Ok,  it might seem like things got off to a negative start back there, but to be truthful, Digital Colorists have the best opportunity to make more money starting out because we can do more pages a month than pencilers (who are lucky to make $60 per page in the beginning, and can rarely do more than 22 pages a month), and it's also a great way to get your foot in the door, because let's be's the least glamorous part of the industry so the competition is sparse. Forget those few remaining glorified tracers out there, if you really want to have friends and family members look upon you with confusion, bewilderment, and a hint of pity, then tell them you color comic books for a living. Watch for the blank stare as they imagine you lying on the floor with a pack of crayons and a $2 Whitman coloring book.  No fancy terms like Photoshop Creative Suite, Wacom Intuos 4 or Workstation PC/Mac is going to disguise the  fact that, in their eyes, you color other peoples pictures for a living. If you are able to deal with being the bassplayer in the Guitar Hero world of illustration, then congratulations and move on to the next step.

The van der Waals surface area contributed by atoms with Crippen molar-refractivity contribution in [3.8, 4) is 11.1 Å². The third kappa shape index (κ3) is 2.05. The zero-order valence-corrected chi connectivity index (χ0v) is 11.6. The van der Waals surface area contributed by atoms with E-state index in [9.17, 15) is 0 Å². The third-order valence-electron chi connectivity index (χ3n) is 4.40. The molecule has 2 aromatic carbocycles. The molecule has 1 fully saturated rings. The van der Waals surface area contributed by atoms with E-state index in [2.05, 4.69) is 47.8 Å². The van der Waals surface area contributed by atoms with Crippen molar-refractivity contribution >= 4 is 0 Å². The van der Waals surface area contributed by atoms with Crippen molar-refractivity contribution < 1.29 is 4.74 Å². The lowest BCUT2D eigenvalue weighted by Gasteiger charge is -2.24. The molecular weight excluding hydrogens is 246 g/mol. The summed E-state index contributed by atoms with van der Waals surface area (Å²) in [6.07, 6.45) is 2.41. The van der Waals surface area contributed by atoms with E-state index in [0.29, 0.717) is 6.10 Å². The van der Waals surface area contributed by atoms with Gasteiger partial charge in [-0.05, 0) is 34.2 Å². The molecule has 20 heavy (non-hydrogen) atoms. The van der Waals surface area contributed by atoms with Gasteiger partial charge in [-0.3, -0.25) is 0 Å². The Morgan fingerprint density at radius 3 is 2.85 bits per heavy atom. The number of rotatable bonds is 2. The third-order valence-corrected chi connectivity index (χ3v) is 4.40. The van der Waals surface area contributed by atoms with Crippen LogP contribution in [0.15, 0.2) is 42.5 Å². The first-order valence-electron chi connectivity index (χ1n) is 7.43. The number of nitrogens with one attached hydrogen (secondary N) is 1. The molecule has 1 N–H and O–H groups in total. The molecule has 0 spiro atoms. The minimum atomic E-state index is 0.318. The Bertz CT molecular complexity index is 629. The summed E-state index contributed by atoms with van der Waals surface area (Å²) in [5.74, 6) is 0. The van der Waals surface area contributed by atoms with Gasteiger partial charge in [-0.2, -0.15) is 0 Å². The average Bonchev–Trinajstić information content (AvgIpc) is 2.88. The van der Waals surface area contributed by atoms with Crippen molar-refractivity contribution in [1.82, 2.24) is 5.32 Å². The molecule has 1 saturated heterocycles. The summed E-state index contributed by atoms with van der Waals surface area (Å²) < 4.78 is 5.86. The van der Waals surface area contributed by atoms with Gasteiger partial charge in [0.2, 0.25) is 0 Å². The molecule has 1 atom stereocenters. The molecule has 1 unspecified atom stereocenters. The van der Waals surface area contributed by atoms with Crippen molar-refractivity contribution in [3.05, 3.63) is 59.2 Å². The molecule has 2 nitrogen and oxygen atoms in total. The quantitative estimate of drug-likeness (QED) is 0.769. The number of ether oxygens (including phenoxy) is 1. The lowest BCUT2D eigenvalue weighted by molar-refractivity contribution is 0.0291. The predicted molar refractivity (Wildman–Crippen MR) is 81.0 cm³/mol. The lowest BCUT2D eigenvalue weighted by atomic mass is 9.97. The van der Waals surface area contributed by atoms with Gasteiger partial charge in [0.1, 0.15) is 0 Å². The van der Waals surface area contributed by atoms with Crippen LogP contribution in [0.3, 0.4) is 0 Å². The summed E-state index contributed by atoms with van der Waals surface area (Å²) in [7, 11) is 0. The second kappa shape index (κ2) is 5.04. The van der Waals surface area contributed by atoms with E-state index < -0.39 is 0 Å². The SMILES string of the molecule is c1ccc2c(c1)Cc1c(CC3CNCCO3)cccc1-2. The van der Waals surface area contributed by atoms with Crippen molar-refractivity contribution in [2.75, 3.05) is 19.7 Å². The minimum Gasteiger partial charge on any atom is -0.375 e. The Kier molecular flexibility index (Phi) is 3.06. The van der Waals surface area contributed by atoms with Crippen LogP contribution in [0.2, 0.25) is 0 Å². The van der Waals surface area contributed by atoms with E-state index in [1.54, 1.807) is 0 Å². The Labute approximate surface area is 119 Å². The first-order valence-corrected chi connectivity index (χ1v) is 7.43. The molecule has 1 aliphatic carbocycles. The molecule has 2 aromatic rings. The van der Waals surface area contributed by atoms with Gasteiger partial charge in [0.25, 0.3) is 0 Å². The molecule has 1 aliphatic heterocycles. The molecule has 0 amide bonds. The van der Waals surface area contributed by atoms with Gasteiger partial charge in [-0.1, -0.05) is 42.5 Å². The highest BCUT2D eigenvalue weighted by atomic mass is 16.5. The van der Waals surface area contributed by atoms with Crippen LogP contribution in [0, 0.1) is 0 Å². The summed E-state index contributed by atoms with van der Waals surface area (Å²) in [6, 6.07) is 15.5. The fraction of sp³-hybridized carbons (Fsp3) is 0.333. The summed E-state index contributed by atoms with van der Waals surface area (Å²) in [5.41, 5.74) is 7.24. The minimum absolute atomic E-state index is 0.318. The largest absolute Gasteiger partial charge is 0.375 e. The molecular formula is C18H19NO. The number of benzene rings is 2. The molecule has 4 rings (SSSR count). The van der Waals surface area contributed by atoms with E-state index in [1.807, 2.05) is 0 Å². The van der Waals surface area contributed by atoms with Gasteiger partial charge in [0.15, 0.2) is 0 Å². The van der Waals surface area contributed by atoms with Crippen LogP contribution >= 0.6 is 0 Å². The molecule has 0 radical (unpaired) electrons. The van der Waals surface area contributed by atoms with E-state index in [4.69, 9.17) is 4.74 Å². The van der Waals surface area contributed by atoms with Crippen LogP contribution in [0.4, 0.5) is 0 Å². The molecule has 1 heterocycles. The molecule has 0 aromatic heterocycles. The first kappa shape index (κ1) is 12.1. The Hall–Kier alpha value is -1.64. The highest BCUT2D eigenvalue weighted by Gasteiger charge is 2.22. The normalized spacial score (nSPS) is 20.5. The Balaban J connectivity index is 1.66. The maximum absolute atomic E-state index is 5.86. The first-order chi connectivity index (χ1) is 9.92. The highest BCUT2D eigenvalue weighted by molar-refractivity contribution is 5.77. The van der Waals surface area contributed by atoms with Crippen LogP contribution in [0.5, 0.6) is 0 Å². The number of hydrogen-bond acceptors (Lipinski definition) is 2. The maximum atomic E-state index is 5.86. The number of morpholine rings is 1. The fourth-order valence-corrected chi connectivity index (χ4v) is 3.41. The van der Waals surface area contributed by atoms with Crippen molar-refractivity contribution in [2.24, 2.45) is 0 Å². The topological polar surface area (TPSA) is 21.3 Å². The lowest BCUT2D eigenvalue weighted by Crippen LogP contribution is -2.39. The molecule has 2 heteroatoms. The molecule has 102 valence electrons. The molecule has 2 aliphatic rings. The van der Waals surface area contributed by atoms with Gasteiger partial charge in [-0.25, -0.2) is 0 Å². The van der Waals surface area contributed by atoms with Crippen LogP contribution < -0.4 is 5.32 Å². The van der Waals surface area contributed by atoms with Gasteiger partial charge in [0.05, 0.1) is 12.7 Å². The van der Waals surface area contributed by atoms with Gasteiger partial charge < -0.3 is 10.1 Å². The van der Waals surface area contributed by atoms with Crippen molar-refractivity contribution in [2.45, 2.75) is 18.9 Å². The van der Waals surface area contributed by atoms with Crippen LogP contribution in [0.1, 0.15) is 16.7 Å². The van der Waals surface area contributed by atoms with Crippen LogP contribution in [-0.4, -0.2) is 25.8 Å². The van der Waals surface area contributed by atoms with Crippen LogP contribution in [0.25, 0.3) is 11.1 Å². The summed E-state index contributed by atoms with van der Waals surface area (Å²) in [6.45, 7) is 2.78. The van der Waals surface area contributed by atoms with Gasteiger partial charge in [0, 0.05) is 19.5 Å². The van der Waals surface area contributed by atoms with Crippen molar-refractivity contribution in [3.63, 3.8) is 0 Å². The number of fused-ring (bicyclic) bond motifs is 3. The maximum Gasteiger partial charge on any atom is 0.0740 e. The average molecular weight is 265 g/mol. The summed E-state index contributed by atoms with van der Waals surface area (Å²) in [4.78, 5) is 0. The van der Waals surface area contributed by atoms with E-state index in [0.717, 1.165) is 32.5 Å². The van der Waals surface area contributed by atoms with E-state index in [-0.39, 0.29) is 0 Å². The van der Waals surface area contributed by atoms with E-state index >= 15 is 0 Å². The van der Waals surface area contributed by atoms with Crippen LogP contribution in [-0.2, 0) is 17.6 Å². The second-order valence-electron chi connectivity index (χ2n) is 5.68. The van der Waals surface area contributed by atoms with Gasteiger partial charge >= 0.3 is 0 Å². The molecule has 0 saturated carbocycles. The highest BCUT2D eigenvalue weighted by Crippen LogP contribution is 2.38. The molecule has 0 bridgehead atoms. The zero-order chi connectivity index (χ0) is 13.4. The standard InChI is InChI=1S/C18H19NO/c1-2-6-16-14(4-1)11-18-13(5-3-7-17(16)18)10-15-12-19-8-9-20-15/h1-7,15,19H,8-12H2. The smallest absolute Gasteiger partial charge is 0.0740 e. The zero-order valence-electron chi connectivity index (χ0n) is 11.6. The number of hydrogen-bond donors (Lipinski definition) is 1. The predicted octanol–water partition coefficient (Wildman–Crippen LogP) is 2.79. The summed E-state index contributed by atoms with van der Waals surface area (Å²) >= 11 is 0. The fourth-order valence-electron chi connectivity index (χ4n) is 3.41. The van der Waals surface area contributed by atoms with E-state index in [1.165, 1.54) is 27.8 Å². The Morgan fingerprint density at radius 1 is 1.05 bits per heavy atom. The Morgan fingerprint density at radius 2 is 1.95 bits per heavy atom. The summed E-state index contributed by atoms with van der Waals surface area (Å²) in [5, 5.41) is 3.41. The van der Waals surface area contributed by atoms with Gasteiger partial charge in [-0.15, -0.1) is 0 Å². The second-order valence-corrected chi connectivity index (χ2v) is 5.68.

Again, it might seem like I'm putting down the coloring profession, but as any colorist will attest to, they're actually the backbone of the comic industry. If you were to strip away the colors from many comics, the resulting pages would look like the bathroom floor of an abattoir (in particular, that little area behind the toilet where no one really ever cleans properly). Yeah, I went there! And even though I made a little dig at inkers earlier, they are actually your best friend, because the first time that you get an un-inked page to color, which is entirely likely to be the first page you ever get to color nowadays, you will yearn for the pristine, razor sharp, penmanship of the master draftsman who was mercilessly mocked in 'Chasing Amy.' Think I'm exaggerating? Find a comic page with a forest that hasn't been inked and try coloring it.  You can find the razorblades in the bathroom...make sure you leave a note.  Fortunately, pencilers are becoming more aware of the technical process these days and a lot of them are tightening up their lineart so that the lack of inks are not so apparent.  And this is a great jumping off point for the first technical part of this the next section, I'll go over the initial stage of creating your first cover/pin-up.